Transport for London and the Greater London Authority will today face questions over the exemptions for Euro 6 diesel cars in the planned ultra low emission zone, set for introduction in the capital from 2020.
In light of the Volkswagen scandal over diesel emissions test cheating, the London Assembly’s Environment Committee will today quiz TfL’s policy manager for environment, Sam Longman, and GLA’s air quality manager Oliver Lord at City Hall.
The Committee is concerned that diesel cars in London may be emitting more pollutants on the road than has been shown in laboratory tests, and the session has been arranged in order to consider “how recent revelations might affect the proposed ULEZ and how the Mayor may respond”.
A report produced by the Committee in July called for more restrictions on diesel car use in the capital, calling them a “major contributor” to air pollution (see AirQualityNews.com story).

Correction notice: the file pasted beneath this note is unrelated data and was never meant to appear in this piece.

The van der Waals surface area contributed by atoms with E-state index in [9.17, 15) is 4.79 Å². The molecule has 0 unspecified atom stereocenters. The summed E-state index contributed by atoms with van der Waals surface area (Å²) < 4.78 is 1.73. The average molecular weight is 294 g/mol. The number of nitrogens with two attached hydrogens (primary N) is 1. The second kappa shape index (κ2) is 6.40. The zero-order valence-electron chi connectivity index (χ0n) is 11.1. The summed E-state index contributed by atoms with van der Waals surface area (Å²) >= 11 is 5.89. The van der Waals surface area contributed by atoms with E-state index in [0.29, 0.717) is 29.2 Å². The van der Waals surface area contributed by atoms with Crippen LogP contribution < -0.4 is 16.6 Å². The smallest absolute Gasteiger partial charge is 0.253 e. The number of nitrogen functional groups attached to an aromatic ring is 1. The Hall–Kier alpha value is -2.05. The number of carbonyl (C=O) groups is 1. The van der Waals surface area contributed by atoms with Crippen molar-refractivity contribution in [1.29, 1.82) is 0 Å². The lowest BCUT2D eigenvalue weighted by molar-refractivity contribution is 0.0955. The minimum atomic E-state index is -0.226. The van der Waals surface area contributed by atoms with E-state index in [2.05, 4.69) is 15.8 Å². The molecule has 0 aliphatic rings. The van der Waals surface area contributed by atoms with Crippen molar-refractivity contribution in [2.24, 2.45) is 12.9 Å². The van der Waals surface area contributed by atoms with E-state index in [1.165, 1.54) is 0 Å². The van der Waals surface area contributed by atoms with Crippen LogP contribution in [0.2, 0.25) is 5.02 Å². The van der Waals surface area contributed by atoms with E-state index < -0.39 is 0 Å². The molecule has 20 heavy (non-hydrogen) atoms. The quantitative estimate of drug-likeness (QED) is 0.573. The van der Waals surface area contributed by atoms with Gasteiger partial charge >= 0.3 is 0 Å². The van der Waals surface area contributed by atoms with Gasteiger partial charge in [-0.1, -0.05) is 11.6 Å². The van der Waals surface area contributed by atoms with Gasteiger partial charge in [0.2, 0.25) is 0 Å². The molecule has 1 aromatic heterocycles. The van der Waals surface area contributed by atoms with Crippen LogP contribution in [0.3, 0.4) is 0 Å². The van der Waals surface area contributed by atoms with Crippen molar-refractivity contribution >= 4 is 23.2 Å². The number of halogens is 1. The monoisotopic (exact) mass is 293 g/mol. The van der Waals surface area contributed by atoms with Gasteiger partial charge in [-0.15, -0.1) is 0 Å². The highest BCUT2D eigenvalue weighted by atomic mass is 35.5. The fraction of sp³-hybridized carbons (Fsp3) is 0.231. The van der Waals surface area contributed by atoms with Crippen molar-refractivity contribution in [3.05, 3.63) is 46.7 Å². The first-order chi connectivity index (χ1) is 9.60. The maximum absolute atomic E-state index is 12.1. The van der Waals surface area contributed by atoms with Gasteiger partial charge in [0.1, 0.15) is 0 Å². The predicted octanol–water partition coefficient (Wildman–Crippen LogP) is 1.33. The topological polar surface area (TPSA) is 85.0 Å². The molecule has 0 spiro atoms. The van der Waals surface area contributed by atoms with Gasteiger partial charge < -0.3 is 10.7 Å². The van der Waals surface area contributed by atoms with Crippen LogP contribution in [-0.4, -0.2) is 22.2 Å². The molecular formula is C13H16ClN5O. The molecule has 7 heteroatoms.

The ‘Driving Away From Diesel’ report called for the ULEZ to be brought in sooner than 2020 and for it to cover a larger area. It also states that “consideration should be given to removing all diesel cars from the exempt category”.
Specifically, it also called on TfL to consider removing the ULEZ exemption from vehicles registered as Euro 6 which do not meet the required standards in London’s urban conditions, and recommended that TfL undertake its own emissions tests if necessary.
Last week, London Assembly Member Stephen Knight also called for London to become a “diesel-free zone” as there is “no such thing as a clean diesel car” (see AirQualityNews.com story).